Fossil Age Minerals

Cart 0

Hyracodon Nebrascensis Collection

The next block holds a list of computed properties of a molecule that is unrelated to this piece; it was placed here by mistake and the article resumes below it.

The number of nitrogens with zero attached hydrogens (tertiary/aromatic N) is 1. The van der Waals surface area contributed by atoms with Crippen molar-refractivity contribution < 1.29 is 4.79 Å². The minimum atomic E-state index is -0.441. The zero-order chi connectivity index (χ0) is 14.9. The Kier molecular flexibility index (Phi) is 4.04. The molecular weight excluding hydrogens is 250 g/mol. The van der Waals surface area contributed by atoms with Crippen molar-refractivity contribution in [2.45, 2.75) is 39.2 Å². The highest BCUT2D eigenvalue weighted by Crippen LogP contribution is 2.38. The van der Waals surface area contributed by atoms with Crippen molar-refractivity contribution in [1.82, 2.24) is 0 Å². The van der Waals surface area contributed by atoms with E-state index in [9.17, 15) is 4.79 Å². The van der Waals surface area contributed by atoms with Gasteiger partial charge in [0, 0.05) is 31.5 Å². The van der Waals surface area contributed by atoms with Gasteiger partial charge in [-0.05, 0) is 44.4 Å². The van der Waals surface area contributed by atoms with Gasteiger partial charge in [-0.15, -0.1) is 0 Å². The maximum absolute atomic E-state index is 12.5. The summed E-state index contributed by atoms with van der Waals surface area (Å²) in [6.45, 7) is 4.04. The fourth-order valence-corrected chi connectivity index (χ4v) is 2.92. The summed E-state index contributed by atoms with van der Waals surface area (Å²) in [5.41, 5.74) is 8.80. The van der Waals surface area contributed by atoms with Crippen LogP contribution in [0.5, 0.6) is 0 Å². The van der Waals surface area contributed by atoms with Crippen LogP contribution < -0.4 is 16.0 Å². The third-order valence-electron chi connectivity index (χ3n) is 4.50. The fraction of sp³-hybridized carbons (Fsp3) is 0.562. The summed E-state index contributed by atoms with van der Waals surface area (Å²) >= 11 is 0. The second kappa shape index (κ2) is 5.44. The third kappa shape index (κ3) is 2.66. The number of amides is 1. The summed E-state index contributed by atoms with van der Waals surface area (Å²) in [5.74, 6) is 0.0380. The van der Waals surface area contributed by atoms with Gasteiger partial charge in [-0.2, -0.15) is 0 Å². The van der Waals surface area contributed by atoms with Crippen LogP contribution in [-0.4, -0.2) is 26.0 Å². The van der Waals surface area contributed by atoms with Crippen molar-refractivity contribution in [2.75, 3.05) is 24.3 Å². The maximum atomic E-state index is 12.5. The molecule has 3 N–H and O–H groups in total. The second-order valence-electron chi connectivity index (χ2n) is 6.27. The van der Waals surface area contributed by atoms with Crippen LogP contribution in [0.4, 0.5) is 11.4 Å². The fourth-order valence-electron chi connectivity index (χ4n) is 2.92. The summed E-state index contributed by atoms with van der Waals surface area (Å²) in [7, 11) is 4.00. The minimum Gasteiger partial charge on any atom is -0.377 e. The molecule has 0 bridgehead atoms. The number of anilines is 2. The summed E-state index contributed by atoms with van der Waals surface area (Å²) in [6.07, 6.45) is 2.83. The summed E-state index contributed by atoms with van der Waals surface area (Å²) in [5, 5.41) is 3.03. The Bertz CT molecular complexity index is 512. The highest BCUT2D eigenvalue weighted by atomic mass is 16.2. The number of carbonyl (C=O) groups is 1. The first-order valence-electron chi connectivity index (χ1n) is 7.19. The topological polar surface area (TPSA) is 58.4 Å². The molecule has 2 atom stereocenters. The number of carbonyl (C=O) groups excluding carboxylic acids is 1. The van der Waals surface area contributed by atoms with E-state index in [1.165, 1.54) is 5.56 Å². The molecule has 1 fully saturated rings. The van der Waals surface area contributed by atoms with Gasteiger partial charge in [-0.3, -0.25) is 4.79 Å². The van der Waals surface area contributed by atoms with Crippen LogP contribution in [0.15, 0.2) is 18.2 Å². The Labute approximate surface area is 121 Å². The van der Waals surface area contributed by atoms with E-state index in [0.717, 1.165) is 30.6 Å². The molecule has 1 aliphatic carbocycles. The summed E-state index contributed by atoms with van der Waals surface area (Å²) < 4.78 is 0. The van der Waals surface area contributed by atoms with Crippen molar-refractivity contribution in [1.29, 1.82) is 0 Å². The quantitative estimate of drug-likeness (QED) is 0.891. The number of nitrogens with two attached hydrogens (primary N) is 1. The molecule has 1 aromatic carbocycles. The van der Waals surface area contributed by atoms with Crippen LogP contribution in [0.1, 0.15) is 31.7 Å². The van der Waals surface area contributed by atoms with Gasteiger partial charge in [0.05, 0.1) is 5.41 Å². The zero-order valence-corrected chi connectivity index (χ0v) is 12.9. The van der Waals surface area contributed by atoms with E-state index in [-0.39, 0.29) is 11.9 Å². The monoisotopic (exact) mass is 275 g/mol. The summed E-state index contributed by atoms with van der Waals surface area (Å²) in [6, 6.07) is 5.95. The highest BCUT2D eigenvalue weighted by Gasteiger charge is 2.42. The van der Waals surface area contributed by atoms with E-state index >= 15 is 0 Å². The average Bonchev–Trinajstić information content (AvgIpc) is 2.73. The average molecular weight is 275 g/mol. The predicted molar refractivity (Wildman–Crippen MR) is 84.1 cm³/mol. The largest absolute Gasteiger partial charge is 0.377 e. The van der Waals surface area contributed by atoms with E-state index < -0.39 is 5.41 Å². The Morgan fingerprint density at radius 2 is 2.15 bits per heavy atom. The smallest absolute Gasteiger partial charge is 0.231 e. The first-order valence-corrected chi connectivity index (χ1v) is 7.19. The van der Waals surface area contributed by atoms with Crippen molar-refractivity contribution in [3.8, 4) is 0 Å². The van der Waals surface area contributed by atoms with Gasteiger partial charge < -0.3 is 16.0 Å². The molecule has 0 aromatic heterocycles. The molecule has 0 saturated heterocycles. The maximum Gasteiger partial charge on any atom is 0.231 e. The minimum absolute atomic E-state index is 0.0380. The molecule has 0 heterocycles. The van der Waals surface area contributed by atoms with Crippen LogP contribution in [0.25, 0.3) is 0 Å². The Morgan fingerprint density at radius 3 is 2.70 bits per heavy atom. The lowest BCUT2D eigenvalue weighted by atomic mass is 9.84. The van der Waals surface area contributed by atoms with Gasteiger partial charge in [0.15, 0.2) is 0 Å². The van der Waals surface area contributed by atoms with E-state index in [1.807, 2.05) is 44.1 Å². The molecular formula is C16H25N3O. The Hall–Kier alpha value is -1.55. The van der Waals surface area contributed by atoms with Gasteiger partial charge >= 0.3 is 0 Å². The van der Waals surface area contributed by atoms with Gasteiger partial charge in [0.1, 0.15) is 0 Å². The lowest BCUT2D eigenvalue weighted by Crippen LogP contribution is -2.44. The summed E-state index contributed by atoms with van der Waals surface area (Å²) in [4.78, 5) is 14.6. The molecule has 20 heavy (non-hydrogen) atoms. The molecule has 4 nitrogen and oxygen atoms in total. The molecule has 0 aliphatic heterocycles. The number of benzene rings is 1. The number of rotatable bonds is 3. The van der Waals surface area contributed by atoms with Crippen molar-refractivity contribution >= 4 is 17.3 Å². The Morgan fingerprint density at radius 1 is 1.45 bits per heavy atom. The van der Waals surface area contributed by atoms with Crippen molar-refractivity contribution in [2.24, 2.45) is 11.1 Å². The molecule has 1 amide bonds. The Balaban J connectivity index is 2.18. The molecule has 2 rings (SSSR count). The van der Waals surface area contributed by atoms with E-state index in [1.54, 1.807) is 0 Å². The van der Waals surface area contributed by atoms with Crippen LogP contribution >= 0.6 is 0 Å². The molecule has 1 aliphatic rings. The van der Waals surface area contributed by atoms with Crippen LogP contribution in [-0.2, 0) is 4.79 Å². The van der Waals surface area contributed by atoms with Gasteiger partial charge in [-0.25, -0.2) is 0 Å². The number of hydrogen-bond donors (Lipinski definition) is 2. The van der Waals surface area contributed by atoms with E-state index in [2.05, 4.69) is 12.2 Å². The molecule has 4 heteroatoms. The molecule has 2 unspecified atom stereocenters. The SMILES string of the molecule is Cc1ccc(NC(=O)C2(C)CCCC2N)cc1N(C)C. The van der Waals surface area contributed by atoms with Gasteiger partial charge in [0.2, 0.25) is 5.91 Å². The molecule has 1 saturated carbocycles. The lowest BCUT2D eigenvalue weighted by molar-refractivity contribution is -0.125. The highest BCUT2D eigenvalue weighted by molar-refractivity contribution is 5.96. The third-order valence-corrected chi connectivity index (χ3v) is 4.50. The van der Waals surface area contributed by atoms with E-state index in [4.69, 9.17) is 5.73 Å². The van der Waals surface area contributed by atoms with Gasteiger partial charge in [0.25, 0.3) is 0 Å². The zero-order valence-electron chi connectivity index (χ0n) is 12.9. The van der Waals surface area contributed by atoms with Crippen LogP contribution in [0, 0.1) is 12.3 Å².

The discovery of Rhinoceros in the Badlands of the American West was very exciting, most people never suspecting that such primitive forms of rhinoceros existed in North America. Today, living rhinoceroses consist of four genera that contain five species. Two are found in Africa; three others are restricted to Asia. Most are browsing animals but the largest species, the white rhinoceros of Africa, is a grazer. All living species possess "horns" that are composed of keratinized hair which decomposes at death and are not normally preserved in the fossil record. Although most New World rhinoceroses did not have horns, the widely distributed, males of the pig-sized Menoceros of the early Miocene had a lateral pair of horns. In North America, "rhinoceroses" of three similar lineages appeared from Asia during the Middle Eocene. Consisting of hippo-like Amynodontidae, "running rhinos" or Hyracodontidae, and true rhinoceroses, Rhinocerotidae, only true rhinoceroses adapted and diversified enough to survive into the early Pliocene